“Lend me your ear”

Arts & Culture Bangalore City

 Art  sculpture, a medium to de-stress

By Saloni Arora

Bengaluru, April 10, 2019

An artwork “Lend me your ear”, displayed on the exit wall at the Cubbon park metro station, helps people release their stress and anger after their daily tasks. Part of a larger project called  “Transit Conversations” it is made by a city-based husband and wife artists, Neha Utmani and PL Jose.

“Every day approximately 60-70 people come up to the ear sculpture to share their feelings. We are slowly losing touch with ourselves and art is a very powerful medium that can help us connect with our inner selves,” says Neha Utmani.

“I get off every day at Cubbon Park metro station for work and before heading to the office, I stop by the art piece and speak my heart out to one of the ears. This not only makes me happy but also makes me believe there is someone who listens,” said Ishani, a resident of Jayanagar.

Around 62 percent of India’s population is suffering from stress and 75 percent people do not feel comfortable enough to talk about their stress with a medical professional, according to a study done by Cigna Health Insurance.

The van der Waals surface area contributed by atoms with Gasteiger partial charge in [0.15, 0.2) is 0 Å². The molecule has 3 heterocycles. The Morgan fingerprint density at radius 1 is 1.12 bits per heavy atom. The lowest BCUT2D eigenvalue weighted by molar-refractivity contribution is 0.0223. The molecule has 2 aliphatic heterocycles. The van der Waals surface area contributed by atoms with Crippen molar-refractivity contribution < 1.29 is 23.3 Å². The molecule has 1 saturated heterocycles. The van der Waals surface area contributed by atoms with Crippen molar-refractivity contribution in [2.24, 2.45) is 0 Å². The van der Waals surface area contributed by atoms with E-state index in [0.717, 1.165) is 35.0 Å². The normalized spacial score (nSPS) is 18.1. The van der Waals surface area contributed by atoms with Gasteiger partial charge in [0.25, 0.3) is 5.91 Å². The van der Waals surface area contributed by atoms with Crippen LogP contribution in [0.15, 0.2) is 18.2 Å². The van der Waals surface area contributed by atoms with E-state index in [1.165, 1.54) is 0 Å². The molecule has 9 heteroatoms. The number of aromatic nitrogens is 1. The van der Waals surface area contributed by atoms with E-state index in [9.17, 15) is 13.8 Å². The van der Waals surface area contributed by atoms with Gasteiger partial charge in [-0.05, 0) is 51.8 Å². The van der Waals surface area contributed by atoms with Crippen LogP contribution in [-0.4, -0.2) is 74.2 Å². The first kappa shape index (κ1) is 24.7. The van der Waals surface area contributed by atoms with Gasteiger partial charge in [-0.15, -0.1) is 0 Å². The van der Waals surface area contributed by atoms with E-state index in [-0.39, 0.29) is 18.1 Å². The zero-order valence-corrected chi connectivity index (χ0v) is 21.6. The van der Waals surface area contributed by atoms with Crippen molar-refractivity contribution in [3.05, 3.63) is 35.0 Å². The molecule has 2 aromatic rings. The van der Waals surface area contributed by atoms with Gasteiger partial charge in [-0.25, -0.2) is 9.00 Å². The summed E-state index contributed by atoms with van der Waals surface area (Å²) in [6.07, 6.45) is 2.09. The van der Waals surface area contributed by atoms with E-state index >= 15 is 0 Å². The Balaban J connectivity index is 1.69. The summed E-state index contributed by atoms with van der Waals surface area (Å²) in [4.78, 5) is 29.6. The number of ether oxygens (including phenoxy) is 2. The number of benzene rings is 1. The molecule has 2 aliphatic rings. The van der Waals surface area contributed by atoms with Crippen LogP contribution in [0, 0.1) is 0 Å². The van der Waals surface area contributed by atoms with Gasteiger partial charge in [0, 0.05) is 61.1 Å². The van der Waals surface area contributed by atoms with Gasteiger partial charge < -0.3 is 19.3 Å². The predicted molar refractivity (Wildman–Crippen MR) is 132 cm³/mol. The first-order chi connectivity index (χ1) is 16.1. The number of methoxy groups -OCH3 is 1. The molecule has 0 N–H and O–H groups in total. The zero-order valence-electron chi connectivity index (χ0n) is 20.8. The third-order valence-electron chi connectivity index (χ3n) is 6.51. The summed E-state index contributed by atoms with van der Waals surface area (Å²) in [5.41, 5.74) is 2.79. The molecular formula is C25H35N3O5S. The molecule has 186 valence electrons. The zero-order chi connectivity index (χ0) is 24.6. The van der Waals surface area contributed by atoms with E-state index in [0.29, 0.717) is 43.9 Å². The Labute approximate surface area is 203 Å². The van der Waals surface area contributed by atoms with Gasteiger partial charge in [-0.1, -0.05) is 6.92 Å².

Neha Utmani said, “Being an artist I observed many children and people looking for non-judgemental sources to share their feelings. People need someone to tell them that everyone makes mistakes, and it is okay. This was one of the major reasons for me and my husband PL Jose to come up with an idea where people can share their feelings to the ear of their choice, and no one will make any judgements”.

Deepak, a resident of J.P. Nagar stated that art pieces like this one really helps a person come out of their anger. It is a great initiative by the artists, as the people travelling through the metro can come down to the sculpture and share their feelings.

Palak Arora, a psychologist said, “Here, the larger focus must be on the need that people feel for companions to hear them out. That’s why many people choose to talk to strangers rather than people they know, simply because they are seeking a deaf ear with no advice/opinion. This is extremely empowering as it enables the individual to understand their line of thought, their past actions, and their perceptions about reality. In short, it develops a deeper self-understanding. Here the art acts as that deaf ear”.